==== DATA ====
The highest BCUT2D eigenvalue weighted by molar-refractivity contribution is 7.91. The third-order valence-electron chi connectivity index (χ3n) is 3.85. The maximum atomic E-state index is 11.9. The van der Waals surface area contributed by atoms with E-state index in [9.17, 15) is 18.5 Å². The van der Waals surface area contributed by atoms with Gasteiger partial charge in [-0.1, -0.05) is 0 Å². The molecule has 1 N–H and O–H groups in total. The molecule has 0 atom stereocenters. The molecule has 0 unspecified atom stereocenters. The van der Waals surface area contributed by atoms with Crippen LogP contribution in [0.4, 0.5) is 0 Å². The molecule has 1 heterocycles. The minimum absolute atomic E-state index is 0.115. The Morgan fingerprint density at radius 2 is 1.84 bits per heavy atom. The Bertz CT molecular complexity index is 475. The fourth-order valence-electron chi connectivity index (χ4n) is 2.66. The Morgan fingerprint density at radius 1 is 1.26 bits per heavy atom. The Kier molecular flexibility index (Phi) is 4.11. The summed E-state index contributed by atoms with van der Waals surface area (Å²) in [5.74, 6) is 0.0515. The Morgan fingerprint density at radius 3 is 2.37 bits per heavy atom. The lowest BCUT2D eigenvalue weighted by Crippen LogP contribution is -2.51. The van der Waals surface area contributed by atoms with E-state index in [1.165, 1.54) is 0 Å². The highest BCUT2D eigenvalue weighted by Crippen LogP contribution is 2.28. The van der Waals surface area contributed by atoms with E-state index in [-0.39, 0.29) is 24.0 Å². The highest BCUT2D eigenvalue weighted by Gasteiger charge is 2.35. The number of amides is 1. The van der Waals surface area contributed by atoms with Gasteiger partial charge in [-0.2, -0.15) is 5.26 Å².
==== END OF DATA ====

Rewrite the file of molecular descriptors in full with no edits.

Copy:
The highest BCUT2D eigenvalue weighted by molar-refractivity contribution is 7.91. The third-order valence-electron chi connectivity index (χ3n) is 3.85. The maximum atomic E-state index is 11.9. The van der Waals surface area contributed by atoms with E-state index in [9.17, 15) is 18.5 Å². The van der Waals surface area contributed by atoms with Gasteiger partial charge in [-0.1, -0.05) is 0 Å². The molecule has 1 N–H and O–H groups in total. The molecule has 0 atom stereocenters. The molecule has 0 unspecified atom stereocenters. The van der Waals surface area contributed by atoms with Crippen LogP contribution in [0.4, 0.5) is 0 Å². The molecule has 1 heterocycles. The minimum absolute atomic E-state index is 0.115. The Morgan fingerprint density at radius 2 is 1.84 bits per heavy atom. The Bertz CT molecular complexity index is 475. The fourth-order valence-electron chi connectivity index (χ4n) is 2.66. The Morgan fingerprint density at radius 1 is 1.26 bits per heavy atom. The Kier molecular flexibility index (Phi) is 4.11. The summed E-state index contributed by atoms with van der Waals surface area (Å²) in [5.74, 6) is 0.0515. The Morgan fingerprint density at radius 3 is 2.37 bits per heavy atom. The lowest BCUT2D eigenvalue weighted by Crippen LogP contribution is -2.51. The van der Waals surface area contributed by atoms with E-state index in [1.165, 1.54) is 0 Å². The highest BCUT2D eigenvalue weighted by Crippen LogP contribution is 2.28. The van der Waals surface area contributed by atoms with E-state index in [-0.39, 0.29) is 24.0 Å². The highest BCUT2D eigenvalue weighted by Gasteiger charge is 2.35. The number of amides is 1. The van der Waals surface area contributed by atoms with Gasteiger partial charge in [-0.2, -0.15) is 5.26 Å².